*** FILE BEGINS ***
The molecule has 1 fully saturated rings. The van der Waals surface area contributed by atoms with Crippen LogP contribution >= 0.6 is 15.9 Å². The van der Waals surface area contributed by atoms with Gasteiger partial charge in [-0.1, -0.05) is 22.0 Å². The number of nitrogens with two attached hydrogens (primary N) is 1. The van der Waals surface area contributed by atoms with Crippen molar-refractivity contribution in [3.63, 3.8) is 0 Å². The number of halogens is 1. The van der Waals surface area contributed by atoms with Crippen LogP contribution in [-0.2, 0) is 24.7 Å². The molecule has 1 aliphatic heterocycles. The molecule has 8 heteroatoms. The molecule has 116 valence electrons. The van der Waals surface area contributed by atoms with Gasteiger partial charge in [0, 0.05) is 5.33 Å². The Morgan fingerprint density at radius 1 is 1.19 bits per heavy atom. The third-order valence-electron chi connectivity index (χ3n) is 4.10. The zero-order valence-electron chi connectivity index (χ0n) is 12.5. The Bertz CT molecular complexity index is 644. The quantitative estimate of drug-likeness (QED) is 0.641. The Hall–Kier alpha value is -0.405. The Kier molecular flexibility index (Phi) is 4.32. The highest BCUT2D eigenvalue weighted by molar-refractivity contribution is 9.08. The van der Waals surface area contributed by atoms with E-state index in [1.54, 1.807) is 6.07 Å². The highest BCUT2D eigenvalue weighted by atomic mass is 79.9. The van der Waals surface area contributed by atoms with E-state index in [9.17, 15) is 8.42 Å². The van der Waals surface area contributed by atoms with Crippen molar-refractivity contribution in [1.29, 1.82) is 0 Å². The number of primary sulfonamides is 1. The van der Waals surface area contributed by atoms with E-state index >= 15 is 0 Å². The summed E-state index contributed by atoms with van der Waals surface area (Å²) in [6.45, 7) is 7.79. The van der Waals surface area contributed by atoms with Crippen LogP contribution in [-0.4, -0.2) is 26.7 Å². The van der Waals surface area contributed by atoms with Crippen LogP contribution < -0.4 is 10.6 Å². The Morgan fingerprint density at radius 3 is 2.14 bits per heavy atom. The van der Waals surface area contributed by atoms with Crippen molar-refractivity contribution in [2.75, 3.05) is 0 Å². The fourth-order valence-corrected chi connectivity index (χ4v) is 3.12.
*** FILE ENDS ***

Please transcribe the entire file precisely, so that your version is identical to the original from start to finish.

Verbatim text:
The molecule has 1 fully saturated rings. The van der Waals surface area contributed by atoms with Crippen LogP contribution >= 0.6 is 15.9 Å². The van der Waals surface area contributed by atoms with Gasteiger partial charge in [-0.1, -0.05) is 22.0 Å². The number of nitrogens with two attached hydrogens (primary N) is 1. The van der Waals surface area contributed by atoms with Crippen molar-refractivity contribution in [3.63, 3.8) is 0 Å². The number of halogens is 1. The van der Waals surface area contributed by atoms with Crippen LogP contribution in [-0.2, 0) is 24.7 Å². The molecule has 1 aliphatic heterocycles. The molecule has 8 heteroatoms. The molecule has 116 valence electrons. The van der Waals surface area contributed by atoms with Gasteiger partial charge in [0, 0.05) is 5.33 Å². The Morgan fingerprint density at radius 1 is 1.19 bits per heavy atom. The third-order valence-electron chi connectivity index (χ3n) is 4.10. The zero-order valence-electron chi connectivity index (χ0n) is 12.5. The Bertz CT molecular complexity index is 644. The quantitative estimate of drug-likeness (QED) is 0.641. The Hall–Kier alpha value is -0.405. The Kier molecular flexibility index (Phi) is 4.32. The highest BCUT2D eigenvalue weighted by molar-refractivity contribution is 9.08. The van der Waals surface area contributed by atoms with E-state index in [1.54, 1.807) is 6.07 Å². The highest BCUT2D eigenvalue weighted by atomic mass is 79.9. The van der Waals surface area contributed by atoms with E-state index in [9.17, 15) is 8.42 Å². The van der Waals surface area contributed by atoms with Crippen molar-refractivity contribution in [1.29, 1.82) is 0 Å². The number of primary sulfonamides is 1. The van der Waals surface area contributed by atoms with E-state index >= 15 is 0 Å². The summed E-state index contributed by atoms with van der Waals surface area (Å²) in [6.45, 7) is 7.79. The van der Waals surface area contributed by atoms with Crippen LogP contribution in [-0.4, -0.2) is 26.7 Å². The van der Waals surface area contributed by atoms with Crippen LogP contribution < -0.4 is 10.6 Å². The Morgan fingerprint density at radius 3 is 2.14 bits per heavy atom. The van der Waals surface area contributed by atoms with Crippen molar-refractivity contribution in [2.75, 3.05) is 0 Å². The fourth-order valence-corrected chi connectivity index (χ4v) is 3.12.